Unprecedented view of protein folding may help develop brain disease therapies

We found this interesting article about protein folding. Being able to ‘see’ this for the first time seems to show the way to help develop new brain disease therapies – Deskarati –

When vital proteins in our bodies are misfolded, debilitating diseases can result. If researchers could see the folding happen, they might be able to design treatments for some of these diseases or even keep them from occurring. But many of our most critical proteins are folded, hidden from sight, inside tiny molecular chambers. Now researchers at Stanford have gotten the first-ever peek inside one of these protein-folding chambers as the folding happened, and the folding mechanism they saw surprised them.

Misfold an origami swan and the worst that happens is you wind up with an ugly paper duckling. Misfold one of the vital proteins in your body — each of which must be folded in a particular way to perform its function — and the result can be a debilitating neurodegenerative disease such as Alzheimer’s or Huntington’s. There are no cures for such brain-wasting diseases, but now Stanford researchers have taken an important step that may one day aid in developing therapies for them. They have literally popped the lid off one of the microscopic chambers in which many of life’s most crucial proteins are folded, witnessing a surprising mechanism as the heretofore hidden folding process happened before their eyes.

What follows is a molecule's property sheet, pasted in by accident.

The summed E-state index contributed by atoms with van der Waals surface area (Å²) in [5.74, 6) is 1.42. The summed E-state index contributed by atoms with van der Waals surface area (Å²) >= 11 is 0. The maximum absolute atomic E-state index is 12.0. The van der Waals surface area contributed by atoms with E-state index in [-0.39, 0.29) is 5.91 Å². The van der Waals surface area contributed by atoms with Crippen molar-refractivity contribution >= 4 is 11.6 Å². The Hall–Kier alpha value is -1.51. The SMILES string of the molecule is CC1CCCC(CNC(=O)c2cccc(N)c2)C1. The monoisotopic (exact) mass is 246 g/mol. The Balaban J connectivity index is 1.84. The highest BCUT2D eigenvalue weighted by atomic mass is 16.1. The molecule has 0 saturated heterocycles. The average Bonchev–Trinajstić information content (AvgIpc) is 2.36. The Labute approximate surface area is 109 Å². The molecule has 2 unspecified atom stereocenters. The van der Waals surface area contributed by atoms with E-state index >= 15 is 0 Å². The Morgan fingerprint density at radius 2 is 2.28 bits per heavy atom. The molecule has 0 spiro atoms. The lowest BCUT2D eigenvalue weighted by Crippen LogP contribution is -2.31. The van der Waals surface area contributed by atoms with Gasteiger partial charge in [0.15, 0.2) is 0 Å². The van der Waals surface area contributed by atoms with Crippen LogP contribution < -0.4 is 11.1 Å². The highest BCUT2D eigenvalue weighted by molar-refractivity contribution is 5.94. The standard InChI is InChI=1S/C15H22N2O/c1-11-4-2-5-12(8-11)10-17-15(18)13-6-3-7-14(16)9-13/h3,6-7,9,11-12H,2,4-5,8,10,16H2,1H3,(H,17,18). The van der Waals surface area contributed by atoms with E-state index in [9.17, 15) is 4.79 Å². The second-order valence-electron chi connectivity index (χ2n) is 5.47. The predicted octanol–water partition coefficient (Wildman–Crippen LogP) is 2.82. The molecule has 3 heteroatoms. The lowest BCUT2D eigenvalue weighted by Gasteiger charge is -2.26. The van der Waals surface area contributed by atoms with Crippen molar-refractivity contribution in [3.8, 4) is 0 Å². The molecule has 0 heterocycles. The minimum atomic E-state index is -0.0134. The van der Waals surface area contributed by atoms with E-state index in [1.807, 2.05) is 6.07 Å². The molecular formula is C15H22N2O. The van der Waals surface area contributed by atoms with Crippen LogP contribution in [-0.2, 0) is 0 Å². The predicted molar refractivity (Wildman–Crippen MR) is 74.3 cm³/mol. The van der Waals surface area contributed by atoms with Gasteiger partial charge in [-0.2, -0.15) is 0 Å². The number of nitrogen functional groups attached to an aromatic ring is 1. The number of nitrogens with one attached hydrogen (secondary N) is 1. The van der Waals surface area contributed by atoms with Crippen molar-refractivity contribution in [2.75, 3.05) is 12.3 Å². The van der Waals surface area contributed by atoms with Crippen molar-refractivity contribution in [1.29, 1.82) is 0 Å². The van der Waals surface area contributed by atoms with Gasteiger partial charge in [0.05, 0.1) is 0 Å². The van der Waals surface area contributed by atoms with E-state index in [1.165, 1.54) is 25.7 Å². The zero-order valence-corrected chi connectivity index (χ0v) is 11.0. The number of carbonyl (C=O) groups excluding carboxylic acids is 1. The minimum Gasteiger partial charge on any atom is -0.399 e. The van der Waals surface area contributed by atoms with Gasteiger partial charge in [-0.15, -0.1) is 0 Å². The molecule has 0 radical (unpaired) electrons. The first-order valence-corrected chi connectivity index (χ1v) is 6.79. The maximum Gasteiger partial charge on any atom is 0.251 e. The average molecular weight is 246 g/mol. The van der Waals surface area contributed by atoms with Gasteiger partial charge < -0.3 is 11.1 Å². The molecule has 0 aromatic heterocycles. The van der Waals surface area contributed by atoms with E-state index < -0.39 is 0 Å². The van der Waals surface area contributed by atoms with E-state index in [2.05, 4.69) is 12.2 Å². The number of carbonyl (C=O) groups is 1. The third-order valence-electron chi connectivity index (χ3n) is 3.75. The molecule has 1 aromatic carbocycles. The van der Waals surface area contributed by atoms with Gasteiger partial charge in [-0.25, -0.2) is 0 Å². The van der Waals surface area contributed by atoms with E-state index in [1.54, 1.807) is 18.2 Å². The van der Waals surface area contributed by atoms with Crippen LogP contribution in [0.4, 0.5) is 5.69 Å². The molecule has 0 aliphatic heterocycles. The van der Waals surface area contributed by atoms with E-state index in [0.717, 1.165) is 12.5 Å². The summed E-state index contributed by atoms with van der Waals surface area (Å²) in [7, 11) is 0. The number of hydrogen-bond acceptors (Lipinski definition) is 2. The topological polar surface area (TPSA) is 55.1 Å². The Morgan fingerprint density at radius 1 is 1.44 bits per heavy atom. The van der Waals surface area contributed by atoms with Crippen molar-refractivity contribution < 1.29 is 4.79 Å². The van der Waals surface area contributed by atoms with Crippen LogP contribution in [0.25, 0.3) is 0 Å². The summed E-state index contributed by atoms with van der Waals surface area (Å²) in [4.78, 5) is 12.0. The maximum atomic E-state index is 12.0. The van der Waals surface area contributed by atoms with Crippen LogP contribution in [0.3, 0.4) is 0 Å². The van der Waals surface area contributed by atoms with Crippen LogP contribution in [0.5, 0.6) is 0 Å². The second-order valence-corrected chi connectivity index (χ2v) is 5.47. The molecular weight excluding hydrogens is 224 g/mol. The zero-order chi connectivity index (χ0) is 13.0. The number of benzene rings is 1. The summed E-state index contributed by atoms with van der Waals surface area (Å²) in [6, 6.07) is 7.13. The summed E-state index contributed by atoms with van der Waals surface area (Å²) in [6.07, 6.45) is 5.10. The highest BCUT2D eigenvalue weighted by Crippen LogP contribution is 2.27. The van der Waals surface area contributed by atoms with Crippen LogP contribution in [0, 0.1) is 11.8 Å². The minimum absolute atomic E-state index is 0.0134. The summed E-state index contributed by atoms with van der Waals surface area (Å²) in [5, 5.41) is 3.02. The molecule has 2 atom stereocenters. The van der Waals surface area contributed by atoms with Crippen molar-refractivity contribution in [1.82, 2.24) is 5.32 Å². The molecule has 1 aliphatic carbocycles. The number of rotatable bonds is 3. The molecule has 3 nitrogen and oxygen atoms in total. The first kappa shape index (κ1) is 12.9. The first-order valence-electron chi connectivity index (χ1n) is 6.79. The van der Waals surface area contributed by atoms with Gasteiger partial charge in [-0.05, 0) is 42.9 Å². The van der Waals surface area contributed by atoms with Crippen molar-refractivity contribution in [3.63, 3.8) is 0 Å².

Virtually all proteins need to be folded, whether in primitive organisms such as bacteria or multicellular creatures such as humans. Many are guided through the process by molecules called chaperones, of which a specialized subset — chaperonins — folds many of the most complex proteins. Folding in bacteria has been studied in detail, but Judith Frydman, a professor of biology who led the Stanford research, said this is the first time anyone has seen the folding process performed in higher organisms.

“The mechanism of folding we saw in the chaperonin is very different from what we expected and from what has been seen in bacteria,” Frydman said. “It was really surprising, and we are still amazed that it worked. This chaperonin appears to provide a unique chemical environment.”

To understand how this is achieved continue reading here ScienceDaily

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